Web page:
Wellness doesn’t need to be a luxury experience. Jameson asserts that “Meditation is free, the lack of blue light in a room is free, a TV-based yoga tutorial can be low-cost.” Wellness doesn’t need to be the preserve of the highest end hotels (though most of the innovation starts here); it can be an egalitarian thing that goes all the way down to budget-minded travelers for both leisure and business.
4. education, integration, AND RECOVERY
Education, programming, and quantification can go deeper into what is currently in the market. It is one thing to learn, it is another thing to stay on track, optimize performance, and have nutrition, and sleep and recovery advice all tied together. In addition, expect some of the scientific study happening for the ultra long-haul flights to make its way into hotels. Qantas has been working with the Charles Perkins Centre, a disease and lifestyle research institute at the University of Sydney, to optimize its ultra-long-haul service. The innovation coming here is interesting: Qantas has designed a menu for 16-hour flights complete with the use of tryptophan in certain protein-based foods to inspire sleep, in addition to light, humidity, and other factors. Sometimes ancient techniques work as well: Temple House in Chengdu has an anti-jet lag treatment with organic mints and herbs pulled from their herb garden and local Sichuan tea leaves to help get on the local schedule.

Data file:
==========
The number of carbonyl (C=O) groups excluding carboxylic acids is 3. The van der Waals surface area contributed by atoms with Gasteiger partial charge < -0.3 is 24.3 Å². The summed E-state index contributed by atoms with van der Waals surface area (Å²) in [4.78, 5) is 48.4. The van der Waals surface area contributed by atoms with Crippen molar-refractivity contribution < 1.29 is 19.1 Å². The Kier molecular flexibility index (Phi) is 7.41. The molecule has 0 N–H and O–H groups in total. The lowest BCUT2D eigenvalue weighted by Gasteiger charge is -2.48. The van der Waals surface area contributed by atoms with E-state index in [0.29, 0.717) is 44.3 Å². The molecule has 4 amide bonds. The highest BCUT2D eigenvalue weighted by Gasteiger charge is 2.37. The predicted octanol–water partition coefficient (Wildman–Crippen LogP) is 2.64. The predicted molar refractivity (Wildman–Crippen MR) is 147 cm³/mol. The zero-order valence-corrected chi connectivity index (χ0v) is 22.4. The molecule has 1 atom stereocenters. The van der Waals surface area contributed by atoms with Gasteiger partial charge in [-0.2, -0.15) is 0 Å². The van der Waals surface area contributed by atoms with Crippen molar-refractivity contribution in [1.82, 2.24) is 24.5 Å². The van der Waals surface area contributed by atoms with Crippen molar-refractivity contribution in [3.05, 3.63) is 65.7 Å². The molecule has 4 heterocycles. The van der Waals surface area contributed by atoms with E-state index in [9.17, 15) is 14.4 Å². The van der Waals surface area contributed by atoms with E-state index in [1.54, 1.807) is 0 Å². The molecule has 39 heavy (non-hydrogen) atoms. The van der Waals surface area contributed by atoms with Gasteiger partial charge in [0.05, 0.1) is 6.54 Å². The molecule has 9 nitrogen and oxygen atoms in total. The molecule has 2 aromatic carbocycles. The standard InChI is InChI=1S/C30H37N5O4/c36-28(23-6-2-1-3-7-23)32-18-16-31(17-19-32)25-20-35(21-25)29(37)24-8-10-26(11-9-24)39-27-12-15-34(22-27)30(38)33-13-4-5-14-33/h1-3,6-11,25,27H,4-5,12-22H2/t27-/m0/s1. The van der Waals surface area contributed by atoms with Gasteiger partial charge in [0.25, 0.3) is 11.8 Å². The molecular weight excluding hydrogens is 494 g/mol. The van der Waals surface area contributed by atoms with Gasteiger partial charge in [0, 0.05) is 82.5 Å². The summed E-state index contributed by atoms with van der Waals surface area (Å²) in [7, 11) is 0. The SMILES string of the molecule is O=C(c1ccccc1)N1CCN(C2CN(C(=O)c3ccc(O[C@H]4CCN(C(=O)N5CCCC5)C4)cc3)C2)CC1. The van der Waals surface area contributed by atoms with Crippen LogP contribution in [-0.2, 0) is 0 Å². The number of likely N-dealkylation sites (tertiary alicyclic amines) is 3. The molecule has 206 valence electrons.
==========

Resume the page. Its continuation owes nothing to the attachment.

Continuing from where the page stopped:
Who is doing wellness well?
The hospitality brands setting the stage for the future of wellness are The Lanesborough in London, Six Senses, Bvlgari’s properties worldwide, Temple House in Chengdu, The Rosewood in London, and The BodyHoliday, Cariblue Beach, St. Lucia. Sometimes the tried and true works, sans excessive data and quantification. In this case, a timeless option is the Schloss Elmau in Germany. For a smaller, indie boutique option without attached hotel, it is worth keeping an eye on the emerging, U.S.-based skincare brand Heyday.